“It’s all thanks to these amazing new contraptions – they call them ‘cars’ – that move people and their belongings from one part of the country to another,” I suggest helpfully when the objections roll in that we have filmed people with accents that don’t match the region. Such is our emphasis on coming to understand each other by wanting to know where we’re from rather than the rest of our journey.
But instead of yet another source of perceived difference, I’m pretty sure our interest in accents is something that helps us understand each other’s full life stories and creates a connection to the individual before us.
It’s a thing of wonder and perhaps pride that over small distances can be found significant variation in dialect across the land. As a West Country girl, I reckon I’ve got the ear to tell apart accents from Cornwall, Devon, Dorset, Bristol and Gloucester. Even though we all live so nearby and our lives aren’t that different, there are still cultural nuances that we enjoy getting to know away from home. It’s perhaps why TV series that are grounded in a distinct region, such as This Country, Peaky Blinders and All Creatures Great and Small, are enjoyed nationally.
Much to my embarrassment, when I first moved away from home to Manchester, aged 18, it took me a minute to get over my small-world but genuine belief that people only spoke like that on Coronation Street purely for the benefit of TV audiences. My Macclesfield friend pulled me into line by pointing out that she thought people only spoke like me on Worzel Gummidge.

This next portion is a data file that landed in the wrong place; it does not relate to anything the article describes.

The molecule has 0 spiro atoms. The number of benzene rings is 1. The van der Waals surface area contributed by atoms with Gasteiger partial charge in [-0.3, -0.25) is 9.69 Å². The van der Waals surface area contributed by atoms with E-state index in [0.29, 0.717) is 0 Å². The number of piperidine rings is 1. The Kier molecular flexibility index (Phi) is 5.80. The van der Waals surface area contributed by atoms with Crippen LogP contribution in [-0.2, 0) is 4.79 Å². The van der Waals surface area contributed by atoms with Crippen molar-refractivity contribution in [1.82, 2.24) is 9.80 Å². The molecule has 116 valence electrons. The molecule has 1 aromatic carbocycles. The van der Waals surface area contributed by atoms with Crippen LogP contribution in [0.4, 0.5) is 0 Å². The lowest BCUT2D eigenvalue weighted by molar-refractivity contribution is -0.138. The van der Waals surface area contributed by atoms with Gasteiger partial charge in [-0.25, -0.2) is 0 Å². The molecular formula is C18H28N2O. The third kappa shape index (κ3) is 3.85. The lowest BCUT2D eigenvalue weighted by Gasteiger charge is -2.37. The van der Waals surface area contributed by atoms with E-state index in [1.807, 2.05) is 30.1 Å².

It’s true that we inadvertently make judgements about people from their voices. The MP Angela Rayner and Tokyo Olympics presenter Alex Scott are among many who have publicly been at the sharp end of the prejudice. There are reams of research into preferences: ‘standard’ London-Oxford-Cambridge accents are supposedly rated highly on status and competence while ‘regional’ (read ‘everywhere’) accents are seen as more socially attractive. Businesses set up shop based on the perceptions: a funeral-planning business recently decided to open its new contact centre in South Wales, based on the idea that Welsh accents sound more empathetic and consoling – edging ahead of the friendly voices in Teeside.
But interestingly, when non-native English speakers rank our accents, the results are completely different, suggesting there is nothing innately (un)attractive about a particular accent, but that our social and cultural unconscious beliefs get in the way.
Like landscape, accents aren’t fixed. They’re just a frame from a film. Even within a day, our accents will change depending on who we are talking to, in a process known as linguistic accommodation. My Dad sounded like he was back on Station Road in Sheffield when he spoke to his father, then switched back when talking to us. My daughter quizzes me about why I sound so different on TV, and different again in voice-over.
We don’t always speak in the tongue of our childhood home: my Canadian friend doesn’t match her Liverpudlian mum, and the lady checking me into the hotel in Scotland speaks an entirely new Scottish/Eastern European hybrid. One woman I filmed with had an accent so difficult to place – she told me she’d made it up in childhood, along with a whole new language.
Words do have power. But what matters is not the tone or texture or even delivery of those words, but the intention and meaning of what is really being said.